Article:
Style and Technique

(Comprehensive Guide to Short Stories, Critical Edition)

Most of Chandler’s works are written from the first-person point of view, enabling the reader to know exactly what the narrator is thinking about and planning to do. “Nevada Gas,” however, is written from the third-person point of view, and, as a result, the reader sees Johnny and the other characters from the outside. Consequently, the reader is always a step or two behind the characters’ motives and thinking and, thereby, behind the meaning of the action. For example, after Johnny’s attempted murder, he immediately begins to search for the meaning of the clues he has, and the reader is left temporarily bewildered about his purpose. Part of the pleasure of a mystery story from the reader’s point of view is to try to think along with the characters and thereby add life to the narrative. If the reader can figure out the mystery long before the sleuth does, then the writer has not done a good job.

The objective third-person point of view and rather unemotional characters of “Nevada Gas” are characteristic of the “hard-boiled” mysteries written by Chandler’s contemporary, Dashiell Hammett, rather than of Chandler’s wisecracking narrative style in the Philip Marlowe novels. Chandler’s eye for the colorful detail that reveals a person’s true nature is much in evidence, as when Johnny says, “When I lose I don’t get sore and I don’t chisel. I just move to the next table.”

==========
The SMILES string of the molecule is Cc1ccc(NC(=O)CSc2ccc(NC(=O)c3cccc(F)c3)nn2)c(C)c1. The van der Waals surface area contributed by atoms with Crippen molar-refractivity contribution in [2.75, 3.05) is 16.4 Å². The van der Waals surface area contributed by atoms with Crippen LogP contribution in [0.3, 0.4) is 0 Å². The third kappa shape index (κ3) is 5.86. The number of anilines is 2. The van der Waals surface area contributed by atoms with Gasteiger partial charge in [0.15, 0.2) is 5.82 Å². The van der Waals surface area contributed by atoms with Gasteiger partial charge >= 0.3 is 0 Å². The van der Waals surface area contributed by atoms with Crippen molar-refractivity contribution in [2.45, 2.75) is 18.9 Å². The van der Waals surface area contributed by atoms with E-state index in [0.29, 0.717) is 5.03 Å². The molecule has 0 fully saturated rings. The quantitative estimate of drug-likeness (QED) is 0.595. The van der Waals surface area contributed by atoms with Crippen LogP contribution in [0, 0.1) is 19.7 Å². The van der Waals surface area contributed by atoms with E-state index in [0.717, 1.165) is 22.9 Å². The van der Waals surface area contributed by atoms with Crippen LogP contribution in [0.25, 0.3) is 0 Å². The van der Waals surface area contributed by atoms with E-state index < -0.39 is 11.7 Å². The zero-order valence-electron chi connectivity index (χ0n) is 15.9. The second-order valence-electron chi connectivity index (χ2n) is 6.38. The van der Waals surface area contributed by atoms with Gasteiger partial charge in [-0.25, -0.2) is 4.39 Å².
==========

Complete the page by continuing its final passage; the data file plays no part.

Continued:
Nevada Gas Bibliography

(Comprehensive Guide to Short Stories, Critical Edition)

Bruccoli, Matthew J., and Richard Layman, eds. Hardboiled Mystery Writers: Raymond Chandler, Dashiell Hammett, Ross Macdonald—A Literary Reference. New York: Carroll & Graf, 2002.

Hiney, Tom. Raymond Chandler: A Biography. New York: Atlantic Monthly Press, 1997.

Lehman, David. “Hammett and Chandler.” In The Perfect Murder: A Study in Detection. New York: Free Press, 1989.

MacShane, Frank. The Life of Raymond Chandler. New York: E. P. Dutton, 1976.

Marling, William. Raymond Chandler. Boston: Twayne, 1986.

Moss, Robert F., ed. Raymond Chandler: A Literary Reference. New York: Carroll & Graf, 2003.

Norrman, Ralf. Wholeness Restored: Love of Symmetry as a Shaping Force in the Writings of Henry James, Kurt Vonnegut, Samuel Butler, and Raymond Chandler. New York: Peter Lang, 1998.

Phillips, Gene D. Creatures of Darkness: Raymond Chandler, Detective Fiction, and Film Noir. Lexington: University Press of Kentucky, 2000.

Skinner, Robert E. The Hard-Boiled Explicator: A Guide to the Study of Dashiell Hammett, Raymond Chandler, and Ross Macdonald. Metuchen, N.J.: Scarecrow Press, 2002.

Van Dover, J. K., ed. The Critical Response to Raymond Chandler. Westport, Conn.: Greenwood Press, 1995.

Widdicombe, Toby. A Reader’s Guide to Raymond Chandler. Westport, Conn.: Greenwood Press, 2001.